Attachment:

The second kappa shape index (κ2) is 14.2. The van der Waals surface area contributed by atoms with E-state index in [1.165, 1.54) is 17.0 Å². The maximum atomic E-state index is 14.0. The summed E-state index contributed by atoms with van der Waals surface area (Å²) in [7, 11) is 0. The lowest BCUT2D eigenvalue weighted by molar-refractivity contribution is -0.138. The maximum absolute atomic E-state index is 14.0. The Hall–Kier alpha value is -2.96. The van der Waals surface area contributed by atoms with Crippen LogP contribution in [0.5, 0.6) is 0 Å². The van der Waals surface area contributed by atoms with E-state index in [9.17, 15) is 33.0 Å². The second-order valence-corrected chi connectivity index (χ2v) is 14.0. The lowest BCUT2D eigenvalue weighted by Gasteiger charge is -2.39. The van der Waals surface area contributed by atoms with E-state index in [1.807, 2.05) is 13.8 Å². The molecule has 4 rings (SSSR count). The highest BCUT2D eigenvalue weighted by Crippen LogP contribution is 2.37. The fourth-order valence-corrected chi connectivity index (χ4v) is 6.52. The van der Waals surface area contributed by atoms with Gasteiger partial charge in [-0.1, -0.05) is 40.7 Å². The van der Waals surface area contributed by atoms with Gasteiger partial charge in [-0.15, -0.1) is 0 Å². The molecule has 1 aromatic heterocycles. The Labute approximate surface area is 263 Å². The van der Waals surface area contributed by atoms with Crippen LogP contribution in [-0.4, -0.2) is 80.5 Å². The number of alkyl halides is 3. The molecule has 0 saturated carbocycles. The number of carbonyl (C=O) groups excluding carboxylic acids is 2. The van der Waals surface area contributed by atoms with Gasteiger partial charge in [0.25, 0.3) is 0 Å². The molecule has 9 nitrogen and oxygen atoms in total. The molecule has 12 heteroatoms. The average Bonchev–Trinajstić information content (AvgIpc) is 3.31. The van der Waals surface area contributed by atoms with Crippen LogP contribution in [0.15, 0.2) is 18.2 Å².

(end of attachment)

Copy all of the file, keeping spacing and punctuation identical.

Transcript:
The second kappa shape index (κ2) is 14.2. The van der Waals surface area contributed by atoms with E-state index in [1.165, 1.54) is 17.0 Å². The maximum atomic E-state index is 14.0. The summed E-state index contributed by atoms with van der Waals surface area (Å²) in [7, 11) is 0. The lowest BCUT2D eigenvalue weighted by molar-refractivity contribution is -0.138. The maximum absolute atomic E-state index is 14.0. The Hall–Kier alpha value is -2.96. The van der Waals surface area contributed by atoms with Crippen LogP contribution in [0.5, 0.6) is 0 Å². The van der Waals surface area contributed by atoms with E-state index in [9.17, 15) is 33.0 Å². The second-order valence-corrected chi connectivity index (χ2v) is 14.0. The lowest BCUT2D eigenvalue weighted by Gasteiger charge is -2.39. The van der Waals surface area contributed by atoms with E-state index in [1.807, 2.05) is 13.8 Å². The molecule has 4 rings (SSSR count). The highest BCUT2D eigenvalue weighted by Crippen LogP contribution is 2.37. The fourth-order valence-corrected chi connectivity index (χ4v) is 6.52. The van der Waals surface area contributed by atoms with Gasteiger partial charge in [-0.1, -0.05) is 40.7 Å². The van der Waals surface area contributed by atoms with Gasteiger partial charge in [-0.15, -0.1) is 0 Å². The molecule has 1 aromatic heterocycles. The Labute approximate surface area is 263 Å². The van der Waals surface area contributed by atoms with Crippen LogP contribution in [-0.4, -0.2) is 80.5 Å². The number of alkyl halides is 3. The molecule has 0 saturated carbocycles. The number of carbonyl (C=O) groups excluding carboxylic acids is 2. The van der Waals surface area contributed by atoms with Gasteiger partial charge in [0.25, 0.3) is 0 Å². The molecule has 9 nitrogen and oxygen atoms in total. The molecule has 12 heteroatoms. The average Bonchev–Trinajstić information content (AvgIpc) is 3.31. The van der Waals surface area contributed by atoms with Crippen LogP contribution in [0.15, 0.2) is 18.2 Å².